Political Science analyzes political systems and processes on the local, state, national, and international levels. The goals of the major include enhancing knowledge of the political world, the examination of values, the sharpening of analytical and writing skills, and the formulation of well-considered viewsWe assume our prospective majors come to us with an interest in politics and government. We offer no single gateway course as a step toward developing this interest within the discipline of political science. Instead, we offer (and require) that students take fourinitial steps toward completing the political science major. Each step lies within one of the four subfields of the discipline: American Politics, Comparative Politics, International Relations, and Political Philosophy. Introductions to American Politics, International Relations and Political Philosophy are offered at the 100-level. The Comparative Politics introductory step can be taken in Comparative Politics 150 or any 200-level Comparative Politics course. 

Courses appropriate for prospective majors

The department recommends that a student test his/her interest in Political Science by taking one or more of the four introductory courses:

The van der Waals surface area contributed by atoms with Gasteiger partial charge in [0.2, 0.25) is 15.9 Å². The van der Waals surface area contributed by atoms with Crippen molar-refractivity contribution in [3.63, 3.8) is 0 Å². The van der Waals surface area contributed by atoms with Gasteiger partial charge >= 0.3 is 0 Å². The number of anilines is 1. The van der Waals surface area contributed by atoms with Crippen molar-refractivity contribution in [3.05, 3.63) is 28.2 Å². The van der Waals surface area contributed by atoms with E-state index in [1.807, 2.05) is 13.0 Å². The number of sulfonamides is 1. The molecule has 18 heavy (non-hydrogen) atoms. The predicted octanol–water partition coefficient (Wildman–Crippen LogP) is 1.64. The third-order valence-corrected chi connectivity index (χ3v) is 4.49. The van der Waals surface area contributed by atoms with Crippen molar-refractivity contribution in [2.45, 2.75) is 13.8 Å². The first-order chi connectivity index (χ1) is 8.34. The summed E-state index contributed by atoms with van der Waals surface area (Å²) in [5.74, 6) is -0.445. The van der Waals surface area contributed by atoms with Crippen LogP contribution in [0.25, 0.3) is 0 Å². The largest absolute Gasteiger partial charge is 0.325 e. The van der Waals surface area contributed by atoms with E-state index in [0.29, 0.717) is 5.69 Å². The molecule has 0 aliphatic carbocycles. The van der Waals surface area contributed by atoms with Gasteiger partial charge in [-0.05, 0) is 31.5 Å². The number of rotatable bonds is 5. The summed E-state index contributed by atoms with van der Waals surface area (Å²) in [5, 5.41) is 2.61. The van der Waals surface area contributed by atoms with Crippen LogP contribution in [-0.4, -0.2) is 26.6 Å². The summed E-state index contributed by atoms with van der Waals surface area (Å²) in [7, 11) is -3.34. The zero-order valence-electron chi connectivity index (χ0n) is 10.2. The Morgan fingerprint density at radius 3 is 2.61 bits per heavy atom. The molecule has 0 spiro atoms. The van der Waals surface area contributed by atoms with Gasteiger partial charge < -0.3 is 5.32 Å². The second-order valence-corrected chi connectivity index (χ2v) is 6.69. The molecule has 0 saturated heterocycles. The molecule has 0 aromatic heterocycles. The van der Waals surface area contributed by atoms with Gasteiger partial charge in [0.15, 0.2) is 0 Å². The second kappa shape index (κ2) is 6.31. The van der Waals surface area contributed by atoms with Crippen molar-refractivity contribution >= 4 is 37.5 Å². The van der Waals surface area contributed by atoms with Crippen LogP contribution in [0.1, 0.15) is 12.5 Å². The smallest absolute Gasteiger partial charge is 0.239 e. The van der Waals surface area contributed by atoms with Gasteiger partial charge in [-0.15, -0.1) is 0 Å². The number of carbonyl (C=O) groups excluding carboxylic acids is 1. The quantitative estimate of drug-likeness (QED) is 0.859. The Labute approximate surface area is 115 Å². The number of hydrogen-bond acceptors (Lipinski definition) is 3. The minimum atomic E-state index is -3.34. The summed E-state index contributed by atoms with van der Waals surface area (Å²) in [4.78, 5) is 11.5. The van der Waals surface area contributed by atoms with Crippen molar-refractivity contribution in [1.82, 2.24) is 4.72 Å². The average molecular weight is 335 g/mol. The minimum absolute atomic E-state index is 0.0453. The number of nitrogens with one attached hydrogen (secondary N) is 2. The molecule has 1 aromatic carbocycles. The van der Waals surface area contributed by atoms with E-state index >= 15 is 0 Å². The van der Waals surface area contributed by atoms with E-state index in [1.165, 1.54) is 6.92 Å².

POSC 120, American Government
POSC 150, Comparative Politics
POSC 170, International Relations
POSC 180, Political Philosophy

These courses may help the student decide whether to consider additional courses in the field and, at the same time, will meet departmental major requirements.

NOTE: The numbering of the four introductory courses is arbitrary and is NOT meant to indicate the relative difficulty or the order in which they should be taken. Where one begins should be determined largely by student interest.

For course descriptions and requirements for the major, refer to the Academic Bulletin: Political Science.

Courses that fulfill distribution requirements

Social Sciences (Division II):
POSC 120, American Government
POSC 150, Comparative Politics
POSC 170, International Relations
POSC 180, Political Philosophy

Upper level classes also meet Division II, and some meet other requirements such as U.S. Diversity or Writing in the Discipline.

Suggested curricular flow through the major